BY MARY GARRISON
Every great love story starts somewhere. For Bill Moon and the former Etta Florence Langford, it began in the pages of the West Point Times Leader — later known as Daily Times Leader — back in 1944.
During World War II, the paper sponsored a pen pal program, which prompted residents to write letters to local soldiers stationed overseas during the conflict. It was through this program that Langford made contact with Moon, a young seaman stationed aboard the U.S.S. Cassin Young — a destroyer in the Pacific fleet. Little did she know at the time, but it was the first step into the rest of her life.
It began as simple, friendly correspondence ... and a box of homemade cookies.
Dec. 9 1944
“Dear Miss Langford,
“I wish to express my sincere thanks and appreciation for the very nice and delicious cookies. They were in perfect condition and still fresh and crispy.
“I started this letter off as ‘Miss,’ I don’t know whether its miss or Mrs., please correct me if I’m wrong.
“I’ve been out here since last March and we are all looking forward to going home one of these days. We just hope it isn’t too long off. … I don’t suppose you will get this before Christmas but I wish you a very Merry Christmas and a most happy New Year.
“Oh yes; thanks also for the West Point Times Leader. It’s the first one I’ve seen in about two years and I enjoyed it very much.”
Eventually, the two decided it was time to put a face with the name, and Langford sent Moon a photograph of herself. It wasn’t long after things shifted in a new direction.
July 28, 1945
“Dear Etta Florence,
“I received your nice letter yesterday and thanks a million for the picture. I think you’re a very nice looking young lady. I sure hope I can meet you in person one of these days. I don’t have any idea when I’ll be coming home — sometime in ‘46 I hope. I’m sure we could find something to do around a fine place like West Point. I’m not much of a talker though. I guess I must be a little bashful around girls.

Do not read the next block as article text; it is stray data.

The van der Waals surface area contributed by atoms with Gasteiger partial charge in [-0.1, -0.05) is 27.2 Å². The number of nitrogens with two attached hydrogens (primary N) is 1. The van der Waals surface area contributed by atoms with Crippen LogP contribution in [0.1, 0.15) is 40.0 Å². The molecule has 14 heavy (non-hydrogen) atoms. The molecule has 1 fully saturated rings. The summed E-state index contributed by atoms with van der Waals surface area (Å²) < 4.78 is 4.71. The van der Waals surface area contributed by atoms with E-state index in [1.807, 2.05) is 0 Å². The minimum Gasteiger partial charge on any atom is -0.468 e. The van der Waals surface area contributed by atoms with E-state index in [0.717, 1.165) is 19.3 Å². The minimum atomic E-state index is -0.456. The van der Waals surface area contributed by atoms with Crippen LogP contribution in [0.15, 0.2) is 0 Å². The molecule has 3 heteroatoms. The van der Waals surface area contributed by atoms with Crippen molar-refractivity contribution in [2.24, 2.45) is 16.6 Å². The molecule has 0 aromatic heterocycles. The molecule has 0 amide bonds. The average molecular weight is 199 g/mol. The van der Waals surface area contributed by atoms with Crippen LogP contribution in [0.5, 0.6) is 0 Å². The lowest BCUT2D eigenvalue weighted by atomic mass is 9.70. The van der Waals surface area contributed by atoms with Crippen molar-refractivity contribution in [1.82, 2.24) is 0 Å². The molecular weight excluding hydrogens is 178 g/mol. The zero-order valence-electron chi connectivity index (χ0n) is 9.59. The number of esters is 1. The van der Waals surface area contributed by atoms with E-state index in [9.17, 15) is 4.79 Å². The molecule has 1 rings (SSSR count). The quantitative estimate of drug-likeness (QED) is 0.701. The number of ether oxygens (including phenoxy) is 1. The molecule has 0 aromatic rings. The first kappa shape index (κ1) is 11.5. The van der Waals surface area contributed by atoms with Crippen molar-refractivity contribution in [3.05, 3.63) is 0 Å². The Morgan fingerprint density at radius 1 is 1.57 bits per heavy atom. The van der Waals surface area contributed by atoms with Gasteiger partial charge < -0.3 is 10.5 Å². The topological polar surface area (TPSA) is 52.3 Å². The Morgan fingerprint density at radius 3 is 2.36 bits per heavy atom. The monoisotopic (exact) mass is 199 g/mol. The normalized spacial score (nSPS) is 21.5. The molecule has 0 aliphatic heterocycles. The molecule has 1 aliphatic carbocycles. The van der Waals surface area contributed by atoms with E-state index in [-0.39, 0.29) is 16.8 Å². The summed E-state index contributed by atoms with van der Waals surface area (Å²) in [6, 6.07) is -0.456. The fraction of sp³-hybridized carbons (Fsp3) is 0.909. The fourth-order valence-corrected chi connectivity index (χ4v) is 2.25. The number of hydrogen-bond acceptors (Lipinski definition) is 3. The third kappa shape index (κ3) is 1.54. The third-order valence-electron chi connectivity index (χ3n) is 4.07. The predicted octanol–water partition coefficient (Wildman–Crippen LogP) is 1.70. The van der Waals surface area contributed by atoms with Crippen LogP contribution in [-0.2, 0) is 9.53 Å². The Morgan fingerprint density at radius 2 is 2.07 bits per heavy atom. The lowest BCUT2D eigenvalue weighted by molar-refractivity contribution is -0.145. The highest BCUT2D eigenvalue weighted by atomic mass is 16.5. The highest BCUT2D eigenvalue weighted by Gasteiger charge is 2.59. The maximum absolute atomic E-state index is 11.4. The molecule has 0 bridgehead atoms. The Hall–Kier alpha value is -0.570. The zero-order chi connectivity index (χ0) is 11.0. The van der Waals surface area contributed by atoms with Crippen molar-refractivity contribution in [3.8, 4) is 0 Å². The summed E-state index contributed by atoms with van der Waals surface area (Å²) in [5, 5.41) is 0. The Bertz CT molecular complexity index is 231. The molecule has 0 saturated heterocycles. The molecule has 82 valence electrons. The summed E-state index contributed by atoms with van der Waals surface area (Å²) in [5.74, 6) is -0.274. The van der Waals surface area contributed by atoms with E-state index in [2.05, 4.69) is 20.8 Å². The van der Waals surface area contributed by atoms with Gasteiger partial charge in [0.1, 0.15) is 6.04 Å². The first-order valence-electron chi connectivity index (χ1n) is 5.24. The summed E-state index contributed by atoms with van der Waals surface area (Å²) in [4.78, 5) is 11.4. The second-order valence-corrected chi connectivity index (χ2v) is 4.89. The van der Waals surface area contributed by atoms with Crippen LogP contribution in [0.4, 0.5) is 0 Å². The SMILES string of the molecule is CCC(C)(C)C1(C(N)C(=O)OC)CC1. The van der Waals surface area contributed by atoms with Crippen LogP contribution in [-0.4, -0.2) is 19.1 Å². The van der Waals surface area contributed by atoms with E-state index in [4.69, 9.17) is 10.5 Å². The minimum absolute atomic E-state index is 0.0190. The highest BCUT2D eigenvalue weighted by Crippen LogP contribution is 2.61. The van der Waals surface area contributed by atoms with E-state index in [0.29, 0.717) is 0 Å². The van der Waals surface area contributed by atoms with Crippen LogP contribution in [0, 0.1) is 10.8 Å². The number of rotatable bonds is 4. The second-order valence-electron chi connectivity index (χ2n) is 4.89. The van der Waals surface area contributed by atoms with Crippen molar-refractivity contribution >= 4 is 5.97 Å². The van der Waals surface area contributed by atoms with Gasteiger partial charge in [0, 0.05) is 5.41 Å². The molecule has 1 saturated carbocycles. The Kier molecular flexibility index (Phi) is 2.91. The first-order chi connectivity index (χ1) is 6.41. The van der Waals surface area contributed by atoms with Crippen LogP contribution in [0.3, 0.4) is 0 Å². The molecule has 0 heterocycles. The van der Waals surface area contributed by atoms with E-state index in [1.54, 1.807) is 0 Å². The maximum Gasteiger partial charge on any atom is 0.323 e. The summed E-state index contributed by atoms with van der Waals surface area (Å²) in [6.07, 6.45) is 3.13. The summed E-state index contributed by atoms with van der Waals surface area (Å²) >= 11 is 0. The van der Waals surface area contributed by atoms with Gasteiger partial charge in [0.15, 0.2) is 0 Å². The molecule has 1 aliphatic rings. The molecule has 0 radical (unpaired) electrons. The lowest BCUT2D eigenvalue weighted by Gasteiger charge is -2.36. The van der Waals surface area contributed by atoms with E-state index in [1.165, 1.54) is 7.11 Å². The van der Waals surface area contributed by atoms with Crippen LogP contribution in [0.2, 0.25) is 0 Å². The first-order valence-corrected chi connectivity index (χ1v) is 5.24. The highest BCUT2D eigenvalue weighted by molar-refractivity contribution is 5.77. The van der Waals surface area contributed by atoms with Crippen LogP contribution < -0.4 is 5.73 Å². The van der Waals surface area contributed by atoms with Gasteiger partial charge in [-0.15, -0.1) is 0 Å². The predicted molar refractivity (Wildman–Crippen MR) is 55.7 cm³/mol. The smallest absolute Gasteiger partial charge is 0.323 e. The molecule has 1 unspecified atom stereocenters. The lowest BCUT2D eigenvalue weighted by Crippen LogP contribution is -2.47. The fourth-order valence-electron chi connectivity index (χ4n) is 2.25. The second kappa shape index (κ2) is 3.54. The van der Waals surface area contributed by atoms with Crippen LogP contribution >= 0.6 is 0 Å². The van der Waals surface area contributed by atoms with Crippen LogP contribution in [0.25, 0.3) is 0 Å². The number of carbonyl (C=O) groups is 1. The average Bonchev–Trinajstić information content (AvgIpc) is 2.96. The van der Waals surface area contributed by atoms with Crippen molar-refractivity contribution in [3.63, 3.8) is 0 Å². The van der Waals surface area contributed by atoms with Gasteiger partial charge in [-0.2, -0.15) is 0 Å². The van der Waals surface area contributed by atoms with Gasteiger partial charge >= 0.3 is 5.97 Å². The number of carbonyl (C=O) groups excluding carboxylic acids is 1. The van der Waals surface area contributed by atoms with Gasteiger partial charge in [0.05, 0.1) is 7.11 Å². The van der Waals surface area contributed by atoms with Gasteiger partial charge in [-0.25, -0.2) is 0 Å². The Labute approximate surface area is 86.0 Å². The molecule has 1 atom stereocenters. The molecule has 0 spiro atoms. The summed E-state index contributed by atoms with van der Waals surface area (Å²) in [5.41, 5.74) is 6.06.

“ … About a picture of me, I’ll be glad to send you one just as soon as I get to where I can have some made. But I better warn you in advance, it will probably scare you to death. …”
By late summer, Moon and Langford began talking about the future. Moon would spend the week in his home community and then make the trip to West Point about once a week. Moon’s letters spoke of longing to be with Langford and held the conviction of young love.
Aug. 14, 1946
“My only Darling,
“How is my sweetheart this morning? I’m still living, but just am.
“ … Darling, I would give anything to see you right now. These days are terrible long when I’m away from you darling. It seems like each week is a year long.
“Well, darling guess I better close for this time, but I still love you with all of my heart and always will.
“All my love to you only,
And he meant it. The two married before the year was out and eventually went on to live in West Point, raising three children — Roy Moon, Dennis Moon and Brenda (Moon) Johnson. The overly affectionate side of their parents’ relationship was one their children had not seen until they ran across their father’s love letters.
“They were very reserved,” Johnson said. “You know at that time couples didn’t display affection publicly.”
However, that bond was certainly present according to Roy Moon and Johnson. The couple had their share of good times and misfortune, however they always weathered the storm.
Just after Roy’s birth in 1950, the family’s home in Siloam caught fire. Roy said it was winter, and he was just an infant when the chimney clogged and caught fire.
“They got me out,” Roy said. “They wrapped me up in a blanket and put me down at the foot of a tree outside. One of the neighbors helped them grab just a few things, some clothes. … They lost everything.”
Almost, that is. While they managed to save little, among the items Langford — then Etta Florence Moon — took from their home were the letters Moon wrote to her over that two-year period.
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